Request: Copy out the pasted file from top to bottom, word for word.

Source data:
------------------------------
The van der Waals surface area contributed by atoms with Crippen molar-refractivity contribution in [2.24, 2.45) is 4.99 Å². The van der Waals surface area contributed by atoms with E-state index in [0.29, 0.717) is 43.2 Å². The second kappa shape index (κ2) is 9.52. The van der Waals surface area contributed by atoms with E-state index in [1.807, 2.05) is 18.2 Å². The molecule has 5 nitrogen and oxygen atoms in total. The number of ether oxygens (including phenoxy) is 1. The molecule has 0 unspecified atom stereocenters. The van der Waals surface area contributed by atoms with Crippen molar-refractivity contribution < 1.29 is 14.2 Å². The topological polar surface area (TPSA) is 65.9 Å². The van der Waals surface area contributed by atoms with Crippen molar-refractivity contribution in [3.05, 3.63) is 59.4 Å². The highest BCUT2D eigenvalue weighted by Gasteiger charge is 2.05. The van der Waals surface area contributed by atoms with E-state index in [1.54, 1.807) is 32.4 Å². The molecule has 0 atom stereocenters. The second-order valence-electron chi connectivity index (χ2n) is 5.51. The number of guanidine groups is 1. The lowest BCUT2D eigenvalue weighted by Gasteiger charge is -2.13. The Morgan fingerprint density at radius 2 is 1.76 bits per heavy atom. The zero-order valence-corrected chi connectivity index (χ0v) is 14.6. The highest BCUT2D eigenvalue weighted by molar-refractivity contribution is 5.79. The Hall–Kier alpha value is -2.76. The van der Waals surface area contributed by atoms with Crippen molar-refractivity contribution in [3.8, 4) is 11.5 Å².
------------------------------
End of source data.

The van der Waals surface area contributed by atoms with Crippen molar-refractivity contribution in [2.24, 2.45) is 4.99 Å². The van der Waals surface area contributed by atoms with E-state index in [0.29, 0.717) is 43.2 Å². The second kappa shape index (κ2) is 9.52. The van der Waals surface area contributed by atoms with E-state index in [1.807, 2.05) is 18.2 Å². The molecule has 5 nitrogen and oxygen atoms in total. The number of ether oxygens (including phenoxy) is 1. The molecule has 0 unspecified atom stereocenters. The van der Waals surface area contributed by atoms with Crippen molar-refractivity contribution < 1.29 is 14.2 Å². The topological polar surface area (TPSA) is 65.9 Å². The van der Waals surface area contributed by atoms with Crippen molar-refractivity contribution in [3.05, 3.63) is 59.4 Å². The highest BCUT2D eigenvalue weighted by Gasteiger charge is 2.05. The van der Waals surface area contributed by atoms with E-state index in [1.54, 1.807) is 32.4 Å². The molecule has 0 atom stereocenters. The second-order valence-electron chi connectivity index (χ2n) is 5.51. The number of guanidine groups is 1. The lowest BCUT2D eigenvalue weighted by Gasteiger charge is -2.13. The Morgan fingerprint density at radius 2 is 1.76 bits per heavy atom. The zero-order valence-corrected chi connectivity index (χ0v) is 14.6. The highest BCUT2D eigenvalue weighted by molar-refractivity contribution is 5.79. The Hall–Kier alpha value is -2.76. The van der Waals surface area contributed by atoms with Crippen molar-refractivity contribution in [3.8, 4) is 11.5 Å².